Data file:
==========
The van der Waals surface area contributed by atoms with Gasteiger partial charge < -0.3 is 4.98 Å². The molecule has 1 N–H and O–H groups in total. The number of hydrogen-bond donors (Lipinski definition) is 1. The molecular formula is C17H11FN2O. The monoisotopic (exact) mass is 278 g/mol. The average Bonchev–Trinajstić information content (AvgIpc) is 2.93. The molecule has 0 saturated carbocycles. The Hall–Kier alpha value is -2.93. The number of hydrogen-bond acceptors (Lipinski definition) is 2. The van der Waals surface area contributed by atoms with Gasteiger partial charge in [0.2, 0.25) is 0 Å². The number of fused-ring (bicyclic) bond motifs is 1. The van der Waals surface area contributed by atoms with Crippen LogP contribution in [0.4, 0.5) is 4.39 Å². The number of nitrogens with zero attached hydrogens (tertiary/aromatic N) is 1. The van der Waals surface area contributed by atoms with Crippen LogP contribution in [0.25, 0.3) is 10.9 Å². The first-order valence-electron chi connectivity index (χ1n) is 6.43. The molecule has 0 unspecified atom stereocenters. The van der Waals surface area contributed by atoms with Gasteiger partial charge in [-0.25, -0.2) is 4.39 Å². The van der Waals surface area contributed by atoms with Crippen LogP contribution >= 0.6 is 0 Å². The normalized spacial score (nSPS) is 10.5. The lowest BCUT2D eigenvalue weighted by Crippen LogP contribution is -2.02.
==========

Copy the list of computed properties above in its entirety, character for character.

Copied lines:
The van der Waals surface area contributed by atoms with Gasteiger partial charge < -0.3 is 4.98 Å². The molecule has 1 N–H and O–H groups in total. The number of hydrogen-bond donors (Lipinski definition) is 1. The molecular formula is C17H11FN2O. The monoisotopic (exact) mass is 278 g/mol. The average Bonchev–Trinajstić information content (AvgIpc) is 2.93. The molecule has 0 saturated carbocycles. The Hall–Kier alpha value is -2.93. The number of hydrogen-bond acceptors (Lipinski definition) is 2. The van der Waals surface area contributed by atoms with Gasteiger partial charge in [0.2, 0.25) is 0 Å². The number of fused-ring (bicyclic) bond motifs is 1. The van der Waals surface area contributed by atoms with Crippen LogP contribution in [0.4, 0.5) is 4.39 Å². The number of nitrogens with zero attached hydrogens (tertiary/aromatic N) is 1. The van der Waals surface area contributed by atoms with Crippen LogP contribution in [0.25, 0.3) is 10.9 Å². The first-order valence-electron chi connectivity index (χ1n) is 6.43. The molecule has 0 unspecified atom stereocenters. The van der Waals surface area contributed by atoms with Gasteiger partial charge in [-0.25, -0.2) is 4.39 Å². The van der Waals surface area contributed by atoms with Crippen LogP contribution >= 0.6 is 0 Å². The normalized spacial score (nSPS) is 10.5. The lowest BCUT2D eigenvalue weighted by Crippen LogP contribution is -2.02.